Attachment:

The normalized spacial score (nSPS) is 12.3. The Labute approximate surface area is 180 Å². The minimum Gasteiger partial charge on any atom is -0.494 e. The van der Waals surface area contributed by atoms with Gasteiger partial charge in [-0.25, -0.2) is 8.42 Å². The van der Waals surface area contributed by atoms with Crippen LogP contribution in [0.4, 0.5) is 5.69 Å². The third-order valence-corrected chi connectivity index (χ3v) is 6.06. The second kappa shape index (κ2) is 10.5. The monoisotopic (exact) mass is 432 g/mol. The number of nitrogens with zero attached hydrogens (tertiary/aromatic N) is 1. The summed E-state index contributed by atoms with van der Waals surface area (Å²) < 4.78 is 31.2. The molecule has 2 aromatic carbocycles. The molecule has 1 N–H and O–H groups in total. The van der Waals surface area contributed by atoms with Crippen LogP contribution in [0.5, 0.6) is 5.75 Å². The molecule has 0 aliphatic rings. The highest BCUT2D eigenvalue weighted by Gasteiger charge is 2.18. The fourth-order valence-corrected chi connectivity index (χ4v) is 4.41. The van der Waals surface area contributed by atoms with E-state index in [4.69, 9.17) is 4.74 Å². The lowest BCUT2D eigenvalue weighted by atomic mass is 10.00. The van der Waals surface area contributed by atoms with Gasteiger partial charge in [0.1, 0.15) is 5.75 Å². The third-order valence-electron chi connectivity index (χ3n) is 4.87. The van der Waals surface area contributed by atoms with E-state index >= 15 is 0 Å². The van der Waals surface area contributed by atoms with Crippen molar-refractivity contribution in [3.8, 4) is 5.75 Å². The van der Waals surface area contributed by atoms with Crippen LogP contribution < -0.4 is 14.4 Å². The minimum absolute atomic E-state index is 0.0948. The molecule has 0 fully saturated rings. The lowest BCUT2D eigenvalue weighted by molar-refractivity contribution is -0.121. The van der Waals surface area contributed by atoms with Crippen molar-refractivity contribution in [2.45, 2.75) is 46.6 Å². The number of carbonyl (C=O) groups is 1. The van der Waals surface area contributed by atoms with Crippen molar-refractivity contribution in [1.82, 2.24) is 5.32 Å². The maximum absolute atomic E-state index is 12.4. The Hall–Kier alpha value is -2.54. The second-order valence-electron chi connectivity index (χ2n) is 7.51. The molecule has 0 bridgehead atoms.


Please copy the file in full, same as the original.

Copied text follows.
The normalized spacial score (nSPS) is 12.3. The Labute approximate surface area is 180 Å². The minimum Gasteiger partial charge on any atom is -0.494 e. The van der Waals surface area contributed by atoms with Gasteiger partial charge in [-0.25, -0.2) is 8.42 Å². The van der Waals surface area contributed by atoms with Crippen LogP contribution in [0.4, 0.5) is 5.69 Å². The third-order valence-corrected chi connectivity index (χ3v) is 6.06. The second kappa shape index (κ2) is 10.5. The monoisotopic (exact) mass is 432 g/mol. The number of nitrogens with zero attached hydrogens (tertiary/aromatic N) is 1. The summed E-state index contributed by atoms with van der Waals surface area (Å²) < 4.78 is 31.2. The molecule has 2 aromatic carbocycles. The molecule has 1 N–H and O–H groups in total. The van der Waals surface area contributed by atoms with Crippen LogP contribution in [0.5, 0.6) is 5.75 Å². The molecule has 0 aliphatic rings. The highest BCUT2D eigenvalue weighted by Gasteiger charge is 2.18. The fourth-order valence-corrected chi connectivity index (χ4v) is 4.41. The van der Waals surface area contributed by atoms with E-state index in [4.69, 9.17) is 4.74 Å². The lowest BCUT2D eigenvalue weighted by atomic mass is 10.00. The van der Waals surface area contributed by atoms with Gasteiger partial charge in [0.1, 0.15) is 5.75 Å². The third-order valence-electron chi connectivity index (χ3n) is 4.87. The van der Waals surface area contributed by atoms with E-state index >= 15 is 0 Å². The van der Waals surface area contributed by atoms with Crippen molar-refractivity contribution in [3.8, 4) is 5.75 Å². The van der Waals surface area contributed by atoms with Crippen LogP contribution < -0.4 is 14.4 Å². The minimum absolute atomic E-state index is 0.0948. The molecule has 0 fully saturated rings. The lowest BCUT2D eigenvalue weighted by molar-refractivity contribution is -0.121. The van der Waals surface area contributed by atoms with Crippen molar-refractivity contribution in [2.45, 2.75) is 46.6 Å². The number of carbonyl (C=O) groups is 1. The van der Waals surface area contributed by atoms with Crippen molar-refractivity contribution in [1.82, 2.24) is 5.32 Å². The maximum absolute atomic E-state index is 12.4. The Hall–Kier alpha value is -2.54. The second-order valence-electron chi connectivity index (χ2n) is 7.51. The molecule has 0 bridgehead atoms.